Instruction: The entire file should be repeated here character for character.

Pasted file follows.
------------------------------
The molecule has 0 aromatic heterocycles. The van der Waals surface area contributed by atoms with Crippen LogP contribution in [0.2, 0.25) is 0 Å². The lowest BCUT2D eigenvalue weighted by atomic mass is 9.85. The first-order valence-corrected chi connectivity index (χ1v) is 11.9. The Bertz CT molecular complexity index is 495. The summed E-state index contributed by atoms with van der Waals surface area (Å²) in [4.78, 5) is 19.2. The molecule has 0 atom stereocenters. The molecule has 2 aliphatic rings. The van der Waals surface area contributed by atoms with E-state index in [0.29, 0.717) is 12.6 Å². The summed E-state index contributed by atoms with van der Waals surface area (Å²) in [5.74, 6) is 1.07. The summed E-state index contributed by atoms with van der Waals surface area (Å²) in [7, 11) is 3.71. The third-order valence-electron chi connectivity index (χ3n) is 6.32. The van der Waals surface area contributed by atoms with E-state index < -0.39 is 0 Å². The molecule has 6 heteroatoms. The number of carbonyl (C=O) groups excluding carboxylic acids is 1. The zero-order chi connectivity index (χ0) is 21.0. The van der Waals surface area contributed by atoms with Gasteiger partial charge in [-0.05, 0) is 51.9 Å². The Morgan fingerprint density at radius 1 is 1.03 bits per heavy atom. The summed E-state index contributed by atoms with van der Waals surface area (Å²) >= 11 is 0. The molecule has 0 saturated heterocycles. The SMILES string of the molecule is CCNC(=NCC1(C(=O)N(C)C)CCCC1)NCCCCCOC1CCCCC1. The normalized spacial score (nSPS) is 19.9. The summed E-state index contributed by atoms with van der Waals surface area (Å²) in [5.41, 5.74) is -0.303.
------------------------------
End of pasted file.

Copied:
The molecule has 0 aromatic heterocycles. The van der Waals surface area contributed by atoms with Crippen LogP contribution in [0.2, 0.25) is 0 Å². The lowest BCUT2D eigenvalue weighted by atomic mass is 9.85. The first-order valence-corrected chi connectivity index (χ1v) is 11.9. The Bertz CT molecular complexity index is 495. The summed E-state index contributed by atoms with van der Waals surface area (Å²) in [4.78, 5) is 19.2. The molecule has 0 atom stereocenters. The molecule has 2 aliphatic rings. The van der Waals surface area contributed by atoms with E-state index in [0.29, 0.717) is 12.6 Å². The summed E-state index contributed by atoms with van der Waals surface area (Å²) in [5.74, 6) is 1.07. The summed E-state index contributed by atoms with van der Waals surface area (Å²) in [7, 11) is 3.71. The third-order valence-electron chi connectivity index (χ3n) is 6.32. The van der Waals surface area contributed by atoms with E-state index < -0.39 is 0 Å². The molecule has 6 heteroatoms. The number of carbonyl (C=O) groups excluding carboxylic acids is 1. The zero-order chi connectivity index (χ0) is 21.0. The van der Waals surface area contributed by atoms with Gasteiger partial charge in [-0.05, 0) is 51.9 Å². The Morgan fingerprint density at radius 1 is 1.03 bits per heavy atom. The summed E-state index contributed by atoms with van der Waals surface area (Å²) >= 11 is 0. The molecule has 0 saturated heterocycles. The SMILES string of the molecule is CCNC(=NCC1(C(=O)N(C)C)CCCC1)NCCCCCOC1CCCCC1. The normalized spacial score (nSPS) is 19.9. The summed E-state index contributed by atoms with van der Waals surface area (Å²) in [5.41, 5.74) is -0.303.